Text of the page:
b. Impact on medium-resolution 15-day forecasts as used in the EPS

As discussed in Buizza et al. (1999), for each of the 50 forecast members of the EPS, the model uncertainties deriving from parameterized physical processes are simulated by applying a random number between 0.5 and 1.5 to the sum of the physical tendencies within a 10° × l0° box over 3 h. The scaled physical tendencies are then passed to the thermodynamic equation to be solved. Therefore, introducing a more approximate treatment of the radiation tendencies (through the use of a more reduced radiation grid) is not likely to deteriorate the quality of the EPS forecasts. Table 4 shows the various radiation resolutions from R255 down to R31 that could be used for the current TL399L62 EPS configuration.

In 10-day forecasts with McRad running the TL399L62 model with various resolutions for the radiation grid, the impact on the objective scores was small. For example, Fig. 18 presents the rmse of the temperature at 850 and 200 hPa (the most sensitive parameter) in the tropics for sets of 93 forecasts starting every fourth day, spanning a year from 2 February 2006 to 5 February 2007. For these sets of forecasts with the resolution of the radiation grid being reduced from R255 to R31, the impact on the geopotential is small and does not appear before day 6 of the forecasts (not shown). Similarly, there is a small impact on the rmse of temperature at 850 and 200 hPa. Only the mean error in temperature at 850 hPa for all areas (Northern and Southern Hemispheres and tropical areas) and the mean error in temperature at 200 hPa in the tropics show a distinct signal. However, the difference between R255 and R31 [i.e., a radiation grid coarsening from (0.70°)2 to (5.625°)2] is at most 0.06 K, with the resolutions between R255 and R63 being very close to each other and R47 and R31 showing a more undesirable impact. In the tropics, where these differences in temperature between the various radiation grids are the most marked, the impact on the wind is very small (not shown). Therefore, it appears that reducing the radiation grid somewhat could allow for a decreased cost of the EPS, with a rather small effect on its overall quality. Further tests were conducted within the Variable Resolution Ensemble Prediction System (VAREPS) system, running for 10 days at TL399 and then at TL255 for the last five days using three sets of radiation grids: R159/R95, R95/R63, and R47/R31, respectively. Ensemble forecasts were started every two days between 3 December 2006 and 2 January 2007 (16 cases). As shown in Fig. 19, R47/R31 indeed produces an obvious deterioration of the ranked probability skill score of the temperature at 850 hPa in the Southern Hemisphere. The EPS, operational since 5 June 2007, is therefore run at TL399L62R95 and then at TL255L62R63.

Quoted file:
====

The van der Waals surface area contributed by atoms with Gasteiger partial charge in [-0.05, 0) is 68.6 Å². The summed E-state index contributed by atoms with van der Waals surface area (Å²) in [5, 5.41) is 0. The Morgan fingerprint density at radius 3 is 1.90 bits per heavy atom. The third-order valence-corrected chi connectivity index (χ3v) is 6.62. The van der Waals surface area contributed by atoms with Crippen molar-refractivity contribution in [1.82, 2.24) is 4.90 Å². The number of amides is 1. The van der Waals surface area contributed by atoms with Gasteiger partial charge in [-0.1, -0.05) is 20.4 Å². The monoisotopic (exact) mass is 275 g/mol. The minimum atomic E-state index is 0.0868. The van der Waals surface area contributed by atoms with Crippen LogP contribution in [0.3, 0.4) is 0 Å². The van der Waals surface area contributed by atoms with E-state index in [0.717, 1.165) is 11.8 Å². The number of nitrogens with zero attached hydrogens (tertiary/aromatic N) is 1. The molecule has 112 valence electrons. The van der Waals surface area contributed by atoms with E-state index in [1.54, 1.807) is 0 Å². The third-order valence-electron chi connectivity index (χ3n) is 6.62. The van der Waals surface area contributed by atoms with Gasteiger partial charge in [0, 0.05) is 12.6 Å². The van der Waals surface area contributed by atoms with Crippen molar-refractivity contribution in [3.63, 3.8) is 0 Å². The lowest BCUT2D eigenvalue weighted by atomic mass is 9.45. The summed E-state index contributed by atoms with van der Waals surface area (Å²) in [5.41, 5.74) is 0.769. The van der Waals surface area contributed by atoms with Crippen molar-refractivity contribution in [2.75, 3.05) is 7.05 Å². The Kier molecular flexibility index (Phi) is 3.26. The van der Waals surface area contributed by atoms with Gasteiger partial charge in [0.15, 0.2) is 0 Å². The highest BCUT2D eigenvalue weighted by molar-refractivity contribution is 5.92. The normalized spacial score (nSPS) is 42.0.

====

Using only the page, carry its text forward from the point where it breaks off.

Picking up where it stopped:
Fig. 18.

The (a), (b) rmse and (c), (d) mean error of the temperature at (a), (c) 850 and (b), (d) 200 hPa for McRad 10-day forecasts at TL399L62, started every 96 h from 1200 UTC 2 Feb 2006 to 1200 UTC 5 Feb 2007, and using the six different radiation grids from R255 to R31 given in Table 4.

Fig. 18.

The (a), (b) rmse and (c), (d) mean error of the temperature at (a), (c) 850 and (b), (d) 200 hPa for McRad 10-day forecasts at TL399L62, started every 96 h from 1200 UTC 2 Feb 2006 to 1200 UTC 5 Feb 2007, and using the six different radiation grids from R255 to R31 given in Table 4.

Fig. 19.

The ranked probability skill score for the (a), (b) geopotential at 500 and (c), (d) temperature at 850 hPa for the (a), (c) Northern and (b), (d) Southern Hemispheres for the 32R2 EPS, with three sets of radiation grids: R159/R95 (black curve), R95/R63 (dashed curve), and R47/31 (gray curve).

Fig. 19.

The ranked probability skill score for the (a), (b) geopotential at 500 and (c), (d) temperature at 850 hPa for the (a), (c) Northern and (b), (d) Southern Hemispheres for the 32R2 EPS, with three sets of radiation grids: R159/R95 (black curve), R95/R63 (dashed curve), and R47/31 (gray curve).

5. Conclusions and perspectives

The new radiation package McRad presented in this paper became operational with model CY32R2 on 5 June 2007. As with some previous versions of the ECMWF radiation schemes, McRad will be the radiation scheme that will be used in future reanalyses. Consequently, this paper is aimed at documenting its main impact on various configurations of the ECMWF IFS.

McRad includes a new shortwave radiation scheme, revised cloud optical properties, the MODIS-derived land surface albedo, the McICA approach to radiation transfer in cloudy atmospheres, and a more extensive use of a flexible radiation grid that can be made coarser for all applications; however, it is particularly useful when the highest accuracy of the radiative heating rates, as with the EPS, is not essential for the application.

The impact of McRad was studied in seasonal simulations and 10-day forecasts, and it was shown to benefit the representation of most parameters at both short and longer time scales, relative to the previous operational version of the RT schemes. McRad was shown to improve the signatures of the clouds on the top of the atmosphere radiation budget, in terms of their amplitude and their location. McRad modifies the relative vertical distributions of the longwave and shortwave radiative heating and the amount of shortwave radiation reaching the surface. These changes directly impact the structure of the planetary boundary layer (seen in the change in low-level cloudiness) and the strength of the convection (seen in the change in outgoing longwave radiation and precipitation). By allowing more convection over the tropical continents, McRad indirectly modifies the large-scale Hadley and Ferrel circulation, as seen in the changes in low-level wind over the tropical oceans. All these changes mostly improve the behavior of the model at both short and longer time scales. At short time scales, the McRad forecasts are in better agreement than the operational forecasts, with respect to their own analyses, as seen in the reduced rmse in geopotential and wind.